Further to my previous post on combining 2 columns into one column I’ve had to do some further work on this by now combining a number of unknown columns into one unique column and then sorting the result.

I’ve been able to achieve this and will demonstrate one way in how I’ve been able to get it to work. Let’s use a working example to show how it works.

First, we’ll acquaint ourselves with the old method of using this formula, which in this case would be the following for the following three columns (column `A`

will be our results column):

`=unique(transpose(split(join(";",A:A)&join(";",B:B)&join(";",C:C),";")))`

Unfortunately the problem with this method is that is requires us to enter in the `join(delimiter,range)`

function for each new column, and I want the function to be able to concatenate all cells in a range of columns.

Our first remedy at finding a solution avails itself when using the `ArrayFormula`

function. As this function will loop through each of the cells in your array (being a range of cells) and will output each cell according to the way you define the function inside.

As an example, if we were to apply the following formula in cell A1 we would get the following:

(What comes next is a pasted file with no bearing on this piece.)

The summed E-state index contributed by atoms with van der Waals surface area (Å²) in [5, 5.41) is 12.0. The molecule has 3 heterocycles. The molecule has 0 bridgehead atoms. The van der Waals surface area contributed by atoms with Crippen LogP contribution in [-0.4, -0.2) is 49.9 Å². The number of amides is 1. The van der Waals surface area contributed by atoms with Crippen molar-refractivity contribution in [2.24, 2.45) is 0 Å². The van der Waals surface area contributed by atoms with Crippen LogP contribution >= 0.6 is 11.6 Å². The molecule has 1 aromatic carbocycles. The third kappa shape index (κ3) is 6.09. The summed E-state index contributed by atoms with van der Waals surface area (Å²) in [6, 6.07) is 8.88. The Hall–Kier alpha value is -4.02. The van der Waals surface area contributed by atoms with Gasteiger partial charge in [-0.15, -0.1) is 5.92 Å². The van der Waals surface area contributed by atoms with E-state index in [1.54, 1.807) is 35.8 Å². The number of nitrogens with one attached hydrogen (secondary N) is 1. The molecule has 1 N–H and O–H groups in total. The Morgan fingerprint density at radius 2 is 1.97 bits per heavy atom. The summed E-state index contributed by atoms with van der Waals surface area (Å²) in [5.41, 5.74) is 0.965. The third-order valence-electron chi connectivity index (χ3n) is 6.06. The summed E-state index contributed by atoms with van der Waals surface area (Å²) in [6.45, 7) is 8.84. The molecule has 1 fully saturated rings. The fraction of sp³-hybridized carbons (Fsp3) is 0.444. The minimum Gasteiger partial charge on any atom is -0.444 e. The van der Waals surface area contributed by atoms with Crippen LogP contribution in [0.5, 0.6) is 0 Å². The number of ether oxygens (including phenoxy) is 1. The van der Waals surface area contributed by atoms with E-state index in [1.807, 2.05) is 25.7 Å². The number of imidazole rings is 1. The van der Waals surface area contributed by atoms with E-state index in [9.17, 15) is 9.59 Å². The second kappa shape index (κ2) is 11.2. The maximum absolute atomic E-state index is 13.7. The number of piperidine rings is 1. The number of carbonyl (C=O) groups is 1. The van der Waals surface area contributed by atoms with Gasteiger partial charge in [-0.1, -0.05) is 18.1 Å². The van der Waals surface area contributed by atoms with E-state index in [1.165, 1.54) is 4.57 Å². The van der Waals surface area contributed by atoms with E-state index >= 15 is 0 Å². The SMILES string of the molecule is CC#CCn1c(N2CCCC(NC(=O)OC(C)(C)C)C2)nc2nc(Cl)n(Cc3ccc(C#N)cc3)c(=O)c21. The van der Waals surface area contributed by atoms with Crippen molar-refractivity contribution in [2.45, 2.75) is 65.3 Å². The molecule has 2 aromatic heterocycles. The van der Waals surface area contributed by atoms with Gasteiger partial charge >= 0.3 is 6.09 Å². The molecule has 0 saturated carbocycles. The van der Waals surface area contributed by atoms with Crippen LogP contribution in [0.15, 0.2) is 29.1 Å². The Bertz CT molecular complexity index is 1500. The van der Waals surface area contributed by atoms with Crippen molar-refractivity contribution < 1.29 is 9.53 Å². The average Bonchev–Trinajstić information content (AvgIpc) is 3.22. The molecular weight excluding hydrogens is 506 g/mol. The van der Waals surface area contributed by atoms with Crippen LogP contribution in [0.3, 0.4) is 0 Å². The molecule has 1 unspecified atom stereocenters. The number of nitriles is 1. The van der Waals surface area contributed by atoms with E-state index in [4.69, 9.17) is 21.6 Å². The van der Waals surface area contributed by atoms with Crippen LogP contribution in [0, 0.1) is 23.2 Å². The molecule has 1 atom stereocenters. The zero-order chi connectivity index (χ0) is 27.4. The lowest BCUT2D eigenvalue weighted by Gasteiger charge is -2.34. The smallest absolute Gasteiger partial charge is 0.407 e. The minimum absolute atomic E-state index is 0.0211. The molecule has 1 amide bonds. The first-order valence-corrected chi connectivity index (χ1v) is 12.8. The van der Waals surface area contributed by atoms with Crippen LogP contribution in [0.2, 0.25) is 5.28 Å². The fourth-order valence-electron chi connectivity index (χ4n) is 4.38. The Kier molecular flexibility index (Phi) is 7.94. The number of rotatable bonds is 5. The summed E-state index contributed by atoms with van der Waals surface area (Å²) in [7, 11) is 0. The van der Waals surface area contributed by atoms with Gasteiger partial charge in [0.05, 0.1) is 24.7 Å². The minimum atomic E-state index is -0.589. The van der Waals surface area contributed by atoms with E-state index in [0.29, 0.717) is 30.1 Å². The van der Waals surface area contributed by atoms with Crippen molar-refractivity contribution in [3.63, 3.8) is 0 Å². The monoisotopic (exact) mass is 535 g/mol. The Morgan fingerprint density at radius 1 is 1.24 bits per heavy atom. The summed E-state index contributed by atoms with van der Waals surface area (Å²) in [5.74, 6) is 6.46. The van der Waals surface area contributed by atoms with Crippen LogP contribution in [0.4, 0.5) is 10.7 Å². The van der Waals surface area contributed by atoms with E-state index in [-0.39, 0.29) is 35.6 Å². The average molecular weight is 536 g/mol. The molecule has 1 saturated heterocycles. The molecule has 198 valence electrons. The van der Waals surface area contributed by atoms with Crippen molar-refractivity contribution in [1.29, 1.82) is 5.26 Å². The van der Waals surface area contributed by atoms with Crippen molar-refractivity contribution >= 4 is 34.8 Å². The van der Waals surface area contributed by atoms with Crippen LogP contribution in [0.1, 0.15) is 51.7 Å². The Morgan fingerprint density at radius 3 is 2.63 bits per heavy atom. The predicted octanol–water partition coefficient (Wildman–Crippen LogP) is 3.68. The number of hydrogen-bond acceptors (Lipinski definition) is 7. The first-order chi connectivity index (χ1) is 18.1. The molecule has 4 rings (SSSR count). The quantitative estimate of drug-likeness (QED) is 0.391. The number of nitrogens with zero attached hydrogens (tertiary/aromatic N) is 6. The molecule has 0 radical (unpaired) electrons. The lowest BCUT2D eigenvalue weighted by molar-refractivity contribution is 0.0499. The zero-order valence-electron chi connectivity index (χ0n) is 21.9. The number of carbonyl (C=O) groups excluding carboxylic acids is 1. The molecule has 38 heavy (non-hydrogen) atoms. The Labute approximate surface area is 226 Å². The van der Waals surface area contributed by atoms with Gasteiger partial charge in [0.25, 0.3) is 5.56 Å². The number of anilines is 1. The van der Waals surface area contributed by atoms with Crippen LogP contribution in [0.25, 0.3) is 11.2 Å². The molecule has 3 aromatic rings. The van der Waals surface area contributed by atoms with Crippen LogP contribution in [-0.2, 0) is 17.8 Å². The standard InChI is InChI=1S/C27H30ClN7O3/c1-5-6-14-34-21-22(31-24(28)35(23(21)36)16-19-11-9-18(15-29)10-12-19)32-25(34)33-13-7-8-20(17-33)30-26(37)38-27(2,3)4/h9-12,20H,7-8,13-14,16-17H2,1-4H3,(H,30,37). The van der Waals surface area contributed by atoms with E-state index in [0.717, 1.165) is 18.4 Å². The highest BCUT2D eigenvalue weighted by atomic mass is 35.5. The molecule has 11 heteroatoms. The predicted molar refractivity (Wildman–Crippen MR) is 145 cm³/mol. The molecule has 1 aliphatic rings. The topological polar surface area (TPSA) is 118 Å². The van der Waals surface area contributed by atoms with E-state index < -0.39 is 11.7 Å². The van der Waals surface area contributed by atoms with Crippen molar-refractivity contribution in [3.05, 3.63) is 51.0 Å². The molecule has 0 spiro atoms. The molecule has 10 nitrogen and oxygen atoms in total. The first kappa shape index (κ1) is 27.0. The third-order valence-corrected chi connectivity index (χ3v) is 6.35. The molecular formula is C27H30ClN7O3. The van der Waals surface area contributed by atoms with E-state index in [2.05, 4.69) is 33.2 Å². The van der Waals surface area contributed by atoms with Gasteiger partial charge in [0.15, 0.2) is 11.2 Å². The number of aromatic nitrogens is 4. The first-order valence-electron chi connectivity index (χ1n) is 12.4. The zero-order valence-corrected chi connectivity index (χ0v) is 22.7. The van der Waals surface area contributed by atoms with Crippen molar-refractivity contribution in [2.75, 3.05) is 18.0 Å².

`=arrayformula(concatenate(if(len(B:D)>0,B:D&";","")))`

As you can see what happens in the above function is that the `ArrayFormula`

goes through my range `B:D`

(being everything in columns B to D) and once it finds a cell that contains something (a string length greater than 0) it then gets that result and appends a semi-colon to it – this is denoted with the true statement in the `if`

statement by `B:D&";"`

.

Now we simply merge the two formulas together, in essence replacing the `join`

section of our previous formula with the `ArrayFormula`

above, producing:

`=unique(transpose(split(arrayformula(concatenate(if(len(B:D)>0,B:D&";",""))),";")))`

Lastly, if we wanted to sort the result of this output we would finally wrap the resulting formula in the `sort`

function, where we would have everything sorted from A to Z:

`=sort(unique(transpose(split(arrayformula(concatenate(if(len(B:D)>0,B:D&";",""))),";"))))`

Of course if I didn’t know how many columns I would be expecting in this sheet I would amend the last column name to a much large letter, eg.

`=sort(unique(transpose(split(arrayformula(concatenate(if(len(B:Z)>0,B:Z&";",""))),";"))))`

However, do be aware processing time will increase with the more data columns you add.

## What If I Just Want To Merge Two Columns Into One?

If you want to explore another method of merging two columns into one, that uses a similar technique to the one raised above, but using a couple of different functions, then check the article on merging two columns into one on a spreadsheet.